It's been just over a year since I finished reading all the Newbery winners, something I only thought about after I was able to put my Newbery skillz to work recently and call out Peter of Collecting Children's Books (which I referred to this weekend as, I think, "the best blog in the world" or similar), who graciously posted all about it.
Recently I said to Jen Robinson "I'm just really invested in the Newbery," and she responded "I can see that," possibly with a little "hello, Ms. Crazypants" in her eyes.
If I was formal about this kind of thing, I would start a Newbery Challenge and try to convince bloggers to read one Newbery they think they have zero interest in. Or to pick the decade of which they've read the fewest books (probably the 20s or 30s for almost everyone) and read one from there. Or to read the book published the year they were born, or the year their mothers were twelve. (The Westing Game and Amos Fortune: Free Man for me, respectively, which is very funny--of all the books on the list, I put The Westing Game at the top and Amos Fortune at the bottom.)
Every once in a while I revisit the idea of reading all the Newbery Honors, too. I've always avoided that for two reasons--one, I am not a compulsive person in the slightest, and two, a lot of the Honors sound really boring. But compared to most people, I have very little knowledge of most of the Honor books. (Um... when I say "most people", I mean... people with specialized children's literature knowledge. YOU know.) I did have an idea for a series of posts that deal with the winner and all the honors for one particular year; in fact, I finished all my reading for 1953, and if I ever post that year, I'll be soliciting for other year suggestions.
But for now, I'm going to do a decade-by-decade suggestion list. You could take it as a challenge, if you wanted.
1920s: Best read: The Trumpeter of Krakow; interesting setting, characters, and easy-to-enjoy plot. Most important read: The Story of Mankind. I think you really have to know this book.
1930s: Best read: Hitty, Her First Hundred Years, a delightful story of adventure. Most important read: probably Caddie Woodlawn is the one with the most cultural resonance, though I found it unremarkable.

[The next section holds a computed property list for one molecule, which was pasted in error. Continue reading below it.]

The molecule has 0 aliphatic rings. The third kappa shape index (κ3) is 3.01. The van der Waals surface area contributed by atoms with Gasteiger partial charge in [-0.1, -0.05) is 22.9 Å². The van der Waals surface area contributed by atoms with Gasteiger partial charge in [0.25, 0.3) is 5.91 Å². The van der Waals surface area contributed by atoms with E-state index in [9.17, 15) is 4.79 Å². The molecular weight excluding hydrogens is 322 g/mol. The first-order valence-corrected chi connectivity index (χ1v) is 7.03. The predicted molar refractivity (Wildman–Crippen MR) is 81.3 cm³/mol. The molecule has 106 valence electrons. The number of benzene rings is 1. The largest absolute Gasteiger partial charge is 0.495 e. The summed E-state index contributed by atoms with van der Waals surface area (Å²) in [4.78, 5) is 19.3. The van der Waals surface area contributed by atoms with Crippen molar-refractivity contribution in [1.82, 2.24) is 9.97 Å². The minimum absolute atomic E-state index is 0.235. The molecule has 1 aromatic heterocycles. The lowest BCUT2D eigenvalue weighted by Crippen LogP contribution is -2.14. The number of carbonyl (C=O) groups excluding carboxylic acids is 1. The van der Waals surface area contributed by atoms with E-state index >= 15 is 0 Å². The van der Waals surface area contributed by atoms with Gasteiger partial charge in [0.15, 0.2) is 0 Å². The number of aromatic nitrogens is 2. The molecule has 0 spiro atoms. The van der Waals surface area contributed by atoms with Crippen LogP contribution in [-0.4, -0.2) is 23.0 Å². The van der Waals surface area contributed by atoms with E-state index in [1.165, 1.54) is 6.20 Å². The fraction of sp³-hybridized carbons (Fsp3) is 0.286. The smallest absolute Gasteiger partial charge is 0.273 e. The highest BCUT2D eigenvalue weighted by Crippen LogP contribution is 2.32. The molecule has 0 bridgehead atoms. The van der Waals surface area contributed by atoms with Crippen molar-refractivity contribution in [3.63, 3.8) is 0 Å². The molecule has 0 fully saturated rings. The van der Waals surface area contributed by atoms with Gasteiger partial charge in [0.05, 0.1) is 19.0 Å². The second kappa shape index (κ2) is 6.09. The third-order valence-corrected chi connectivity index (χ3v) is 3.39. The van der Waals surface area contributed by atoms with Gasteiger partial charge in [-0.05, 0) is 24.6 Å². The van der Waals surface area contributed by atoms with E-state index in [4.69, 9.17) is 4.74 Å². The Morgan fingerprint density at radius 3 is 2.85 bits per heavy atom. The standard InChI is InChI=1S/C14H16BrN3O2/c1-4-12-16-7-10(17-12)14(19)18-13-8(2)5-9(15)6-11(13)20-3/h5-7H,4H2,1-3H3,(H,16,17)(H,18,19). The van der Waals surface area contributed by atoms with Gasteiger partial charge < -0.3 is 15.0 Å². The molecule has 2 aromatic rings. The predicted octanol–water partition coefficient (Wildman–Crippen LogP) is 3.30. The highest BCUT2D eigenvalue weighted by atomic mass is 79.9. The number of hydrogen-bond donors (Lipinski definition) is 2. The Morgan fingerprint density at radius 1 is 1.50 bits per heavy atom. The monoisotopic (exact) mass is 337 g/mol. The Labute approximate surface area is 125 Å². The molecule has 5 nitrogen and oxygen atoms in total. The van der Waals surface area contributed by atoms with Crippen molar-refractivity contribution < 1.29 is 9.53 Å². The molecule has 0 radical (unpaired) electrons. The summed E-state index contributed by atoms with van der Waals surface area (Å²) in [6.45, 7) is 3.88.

1940s: Best read: The 21 Balloons. This is really the book I wish everyone would read (especially if you like food). Most important read: depending on why you read, maybe The Matchlock Gun. It's easy for me to write off most of the racist books on the Newbery list, because most of them aren't very good. The Matchlock Gun is VERY good. It's a good (and safely in the past) point of reference for discussion about cultural insensitivity vs. distinguished writing.
1950s: Best read: Oh, The Witch of Blackbird Pond. I was talking with a writer who isn't familiar with most of the Newbery books, and she was asking if I agree that most of them aren't very appealing to children. "Like, The Witch of Blackbird Pond, do you really think that's a great book?" she asked. "It's in my top five," I said enthusiastically. She hadn't read the book, had just heard something about it. I loved it when I was a kid and love it more now. Ladies and gentlemen, THAT is a great work of literature. Most important read (other than that): Secret of the Andes. Depending on who you are, you'll read it and see how horribly wrong committee discussions can go (that's me), or you'll read it and come off brilliantly when you're the one person in the group arguing that the right book won that year.
1960s: Best read: From the Mixed-Up Files of Mrs. Basil E. Frankweiler, but you've already read THAT. Most important read: probably the same. If you look at the list of winners, this book seems to usher in a new modern era of children's books; most everything before could be called somewhat old-fashioned, even, in some ways, A Wrinkle in Time. This book has an immediacy and modernity and envelope-pushing quality that seems important in Newbery history.
1970s: Best read: Well, The Westing Game, of course. Most important read: Roll of Thunder, Hear My Cry, I think, which is so central to discussions about period-appropriate offensive language. Incidentally, in the 1970s, four of the books focused on African American themes, one is about an Alaska Native, and The Westing Game has quite a bit of race-relations conversation, too. It's an interesting decade for the Newberys.
1980s: Decade of my childhood, and none of the winners are thrilling to me, which is maybe why I avoided Newbery winners for so many years. Best read: maybe Lincoln: A Photobiography. (Most of the books are good, just not thrilling.) Most important read: um... Jacob Have I Loved might be the most YA book in the entire list, so maybe that's important.
1990s: I sense another cultural shift here. Perhaps the best read is The Giver, and the most important is Holes, which is generally held up as "both popular and profound".
2000s: Best read: A Year Down Yonder, which is spare and funny and meaningful. Most important read: Too soon to say, but Bud, Not Buddy might be the one it's most important to be conversant with, culturally.
As always, I am delighted to hear any agreement or disagreement or to take any "what did you think of" questions. And I'm nudging you--do it now!--take just one of the books I've listed above and put it on hold at the library. Let me know which one you're choosing and why.